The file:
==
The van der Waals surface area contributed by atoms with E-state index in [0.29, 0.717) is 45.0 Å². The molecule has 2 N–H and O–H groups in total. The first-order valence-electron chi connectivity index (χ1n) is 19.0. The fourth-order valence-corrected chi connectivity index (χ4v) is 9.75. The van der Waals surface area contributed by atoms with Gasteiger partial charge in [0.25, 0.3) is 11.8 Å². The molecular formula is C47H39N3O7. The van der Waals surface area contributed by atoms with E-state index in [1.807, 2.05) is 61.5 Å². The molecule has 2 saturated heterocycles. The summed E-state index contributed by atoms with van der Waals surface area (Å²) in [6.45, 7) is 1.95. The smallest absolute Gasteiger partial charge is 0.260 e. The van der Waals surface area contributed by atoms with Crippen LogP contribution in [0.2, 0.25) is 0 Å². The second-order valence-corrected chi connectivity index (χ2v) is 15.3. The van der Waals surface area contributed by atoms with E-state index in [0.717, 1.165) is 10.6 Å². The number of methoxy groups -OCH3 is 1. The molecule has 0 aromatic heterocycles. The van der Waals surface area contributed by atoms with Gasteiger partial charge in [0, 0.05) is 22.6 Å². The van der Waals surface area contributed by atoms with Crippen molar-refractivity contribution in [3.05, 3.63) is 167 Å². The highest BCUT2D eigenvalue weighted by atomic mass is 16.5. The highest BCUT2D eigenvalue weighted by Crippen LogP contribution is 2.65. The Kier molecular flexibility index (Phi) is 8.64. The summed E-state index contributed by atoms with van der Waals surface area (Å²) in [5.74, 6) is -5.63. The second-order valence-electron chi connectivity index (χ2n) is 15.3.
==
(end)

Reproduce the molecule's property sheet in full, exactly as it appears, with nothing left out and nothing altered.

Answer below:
The van der Waals surface area contributed by atoms with E-state index in [0.29, 0.717) is 45.0 Å². The molecule has 2 N–H and O–H groups in total. The first-order valence-electron chi connectivity index (χ1n) is 19.0. The fourth-order valence-corrected chi connectivity index (χ4v) is 9.75. The van der Waals surface area contributed by atoms with Gasteiger partial charge in [0.25, 0.3) is 11.8 Å². The molecular formula is C47H39N3O7. The van der Waals surface area contributed by atoms with E-state index in [1.807, 2.05) is 61.5 Å². The molecule has 2 saturated heterocycles. The summed E-state index contributed by atoms with van der Waals surface area (Å²) in [6.45, 7) is 1.95. The smallest absolute Gasteiger partial charge is 0.260 e. The van der Waals surface area contributed by atoms with Crippen LogP contribution in [0.2, 0.25) is 0 Å². The second-order valence-corrected chi connectivity index (χ2v) is 15.3. The van der Waals surface area contributed by atoms with E-state index in [0.717, 1.165) is 10.6 Å². The number of methoxy groups -OCH3 is 1. The molecule has 0 aromatic heterocycles. The van der Waals surface area contributed by atoms with Gasteiger partial charge in [0, 0.05) is 22.6 Å². The van der Waals surface area contributed by atoms with Crippen molar-refractivity contribution in [3.05, 3.63) is 167 Å². The highest BCUT2D eigenvalue weighted by atomic mass is 16.5. The highest BCUT2D eigenvalue weighted by Crippen LogP contribution is 2.65. The Kier molecular flexibility index (Phi) is 8.64. The summed E-state index contributed by atoms with van der Waals surface area (Å²) in [5.74, 6) is -5.63. The second-order valence-electron chi connectivity index (χ2n) is 15.3.